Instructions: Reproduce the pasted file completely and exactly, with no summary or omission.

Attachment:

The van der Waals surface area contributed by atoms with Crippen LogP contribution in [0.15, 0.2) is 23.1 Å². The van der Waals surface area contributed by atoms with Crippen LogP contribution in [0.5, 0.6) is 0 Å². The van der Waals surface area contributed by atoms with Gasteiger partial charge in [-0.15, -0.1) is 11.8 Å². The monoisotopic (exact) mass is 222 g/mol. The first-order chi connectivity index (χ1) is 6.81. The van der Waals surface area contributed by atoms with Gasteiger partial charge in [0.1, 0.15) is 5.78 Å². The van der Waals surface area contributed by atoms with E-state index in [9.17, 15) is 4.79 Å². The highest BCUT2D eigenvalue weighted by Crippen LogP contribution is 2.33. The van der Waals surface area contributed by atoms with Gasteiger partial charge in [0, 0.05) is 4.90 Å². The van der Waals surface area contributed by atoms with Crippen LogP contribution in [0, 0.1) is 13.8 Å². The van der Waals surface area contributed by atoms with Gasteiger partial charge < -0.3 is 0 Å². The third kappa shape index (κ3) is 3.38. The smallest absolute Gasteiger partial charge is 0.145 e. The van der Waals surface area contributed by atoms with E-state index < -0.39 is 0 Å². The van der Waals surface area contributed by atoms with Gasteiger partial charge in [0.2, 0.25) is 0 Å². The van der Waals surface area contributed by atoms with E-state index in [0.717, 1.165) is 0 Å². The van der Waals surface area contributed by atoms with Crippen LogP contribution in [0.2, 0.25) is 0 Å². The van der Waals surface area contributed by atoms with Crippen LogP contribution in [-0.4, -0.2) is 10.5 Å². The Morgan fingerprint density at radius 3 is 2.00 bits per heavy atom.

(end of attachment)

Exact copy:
The van der Waals surface area contributed by atoms with Crippen LogP contribution in [0.15, 0.2) is 23.1 Å². The van der Waals surface area contributed by atoms with Crippen LogP contribution in [0.5, 0.6) is 0 Å². The van der Waals surface area contributed by atoms with Gasteiger partial charge in [-0.15, -0.1) is 11.8 Å². The monoisotopic (exact) mass is 222 g/mol. The first-order chi connectivity index (χ1) is 6.81. The van der Waals surface area contributed by atoms with Gasteiger partial charge in [0.1, 0.15) is 5.78 Å². The van der Waals surface area contributed by atoms with E-state index in [9.17, 15) is 4.79 Å². The highest BCUT2D eigenvalue weighted by Crippen LogP contribution is 2.33. The van der Waals surface area contributed by atoms with Gasteiger partial charge in [0, 0.05) is 4.90 Å². The van der Waals surface area contributed by atoms with Crippen LogP contribution in [0, 0.1) is 13.8 Å². The van der Waals surface area contributed by atoms with Gasteiger partial charge < -0.3 is 0 Å². The third kappa shape index (κ3) is 3.38. The smallest absolute Gasteiger partial charge is 0.145 e. The van der Waals surface area contributed by atoms with E-state index < -0.39 is 0 Å². The van der Waals surface area contributed by atoms with Gasteiger partial charge in [0.2, 0.25) is 0 Å². The van der Waals surface area contributed by atoms with E-state index in [0.717, 1.165) is 0 Å². The van der Waals surface area contributed by atoms with Crippen LogP contribution in [0.2, 0.25) is 0 Å². The van der Waals surface area contributed by atoms with Crippen LogP contribution in [-0.4, -0.2) is 10.5 Å². The Morgan fingerprint density at radius 3 is 2.00 bits per heavy atom.